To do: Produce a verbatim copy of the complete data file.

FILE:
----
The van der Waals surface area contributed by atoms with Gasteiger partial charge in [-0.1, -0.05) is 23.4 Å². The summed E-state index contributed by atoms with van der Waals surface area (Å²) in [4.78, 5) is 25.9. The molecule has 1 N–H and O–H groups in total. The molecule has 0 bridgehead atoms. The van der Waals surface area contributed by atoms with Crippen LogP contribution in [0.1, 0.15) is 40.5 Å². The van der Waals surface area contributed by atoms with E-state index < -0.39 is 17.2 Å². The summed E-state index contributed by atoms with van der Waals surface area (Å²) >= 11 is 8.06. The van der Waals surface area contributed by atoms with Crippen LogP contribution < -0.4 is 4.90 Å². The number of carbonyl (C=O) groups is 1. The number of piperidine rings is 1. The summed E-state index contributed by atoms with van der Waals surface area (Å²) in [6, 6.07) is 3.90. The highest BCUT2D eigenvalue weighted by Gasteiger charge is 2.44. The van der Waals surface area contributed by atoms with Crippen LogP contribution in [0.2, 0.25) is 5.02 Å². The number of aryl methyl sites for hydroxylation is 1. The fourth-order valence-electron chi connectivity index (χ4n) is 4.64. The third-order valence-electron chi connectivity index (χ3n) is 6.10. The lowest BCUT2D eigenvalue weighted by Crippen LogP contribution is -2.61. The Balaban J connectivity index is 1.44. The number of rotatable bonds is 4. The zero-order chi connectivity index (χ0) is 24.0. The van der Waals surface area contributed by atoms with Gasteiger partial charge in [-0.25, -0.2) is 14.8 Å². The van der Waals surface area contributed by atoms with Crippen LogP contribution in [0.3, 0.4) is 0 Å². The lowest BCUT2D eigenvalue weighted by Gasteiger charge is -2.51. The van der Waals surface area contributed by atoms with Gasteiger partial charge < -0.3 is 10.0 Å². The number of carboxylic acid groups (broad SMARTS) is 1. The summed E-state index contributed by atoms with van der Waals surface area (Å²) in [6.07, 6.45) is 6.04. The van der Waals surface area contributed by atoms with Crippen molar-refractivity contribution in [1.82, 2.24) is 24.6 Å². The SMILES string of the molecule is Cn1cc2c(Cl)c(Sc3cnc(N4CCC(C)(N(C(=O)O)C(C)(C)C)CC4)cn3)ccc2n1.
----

The van der Waals surface area contributed by atoms with Gasteiger partial charge in [-0.1, -0.05) is 23.4 Å². The summed E-state index contributed by atoms with van der Waals surface area (Å²) in [4.78, 5) is 25.9. The molecule has 1 N–H and O–H groups in total. The molecule has 0 bridgehead atoms. The van der Waals surface area contributed by atoms with Crippen LogP contribution in [0.1, 0.15) is 40.5 Å². The van der Waals surface area contributed by atoms with E-state index < -0.39 is 17.2 Å². The summed E-state index contributed by atoms with van der Waals surface area (Å²) >= 11 is 8.06. The van der Waals surface area contributed by atoms with Crippen LogP contribution < -0.4 is 4.90 Å². The number of carbonyl (C=O) groups is 1. The number of piperidine rings is 1. The summed E-state index contributed by atoms with van der Waals surface area (Å²) in [6, 6.07) is 3.90. The highest BCUT2D eigenvalue weighted by Gasteiger charge is 2.44. The van der Waals surface area contributed by atoms with Crippen LogP contribution in [0.2, 0.25) is 5.02 Å². The number of aryl methyl sites for hydroxylation is 1. The fourth-order valence-electron chi connectivity index (χ4n) is 4.64. The third-order valence-electron chi connectivity index (χ3n) is 6.10. The lowest BCUT2D eigenvalue weighted by Crippen LogP contribution is -2.61. The Balaban J connectivity index is 1.44. The number of rotatable bonds is 4. The zero-order chi connectivity index (χ0) is 24.0. The van der Waals surface area contributed by atoms with Gasteiger partial charge in [-0.25, -0.2) is 14.8 Å². The van der Waals surface area contributed by atoms with Crippen LogP contribution in [0.3, 0.4) is 0 Å². The lowest BCUT2D eigenvalue weighted by Gasteiger charge is -2.51. The van der Waals surface area contributed by atoms with Gasteiger partial charge < -0.3 is 10.0 Å². The number of carboxylic acid groups (broad SMARTS) is 1. The summed E-state index contributed by atoms with van der Waals surface area (Å²) in [6.07, 6.45) is 6.04. The van der Waals surface area contributed by atoms with Crippen molar-refractivity contribution in [1.82, 2.24) is 24.6 Å². The SMILES string of the molecule is Cn1cc2c(Cl)c(Sc3cnc(N4CCC(C)(N(C(=O)O)C(C)(C)C)CC4)cn3)ccc2n1.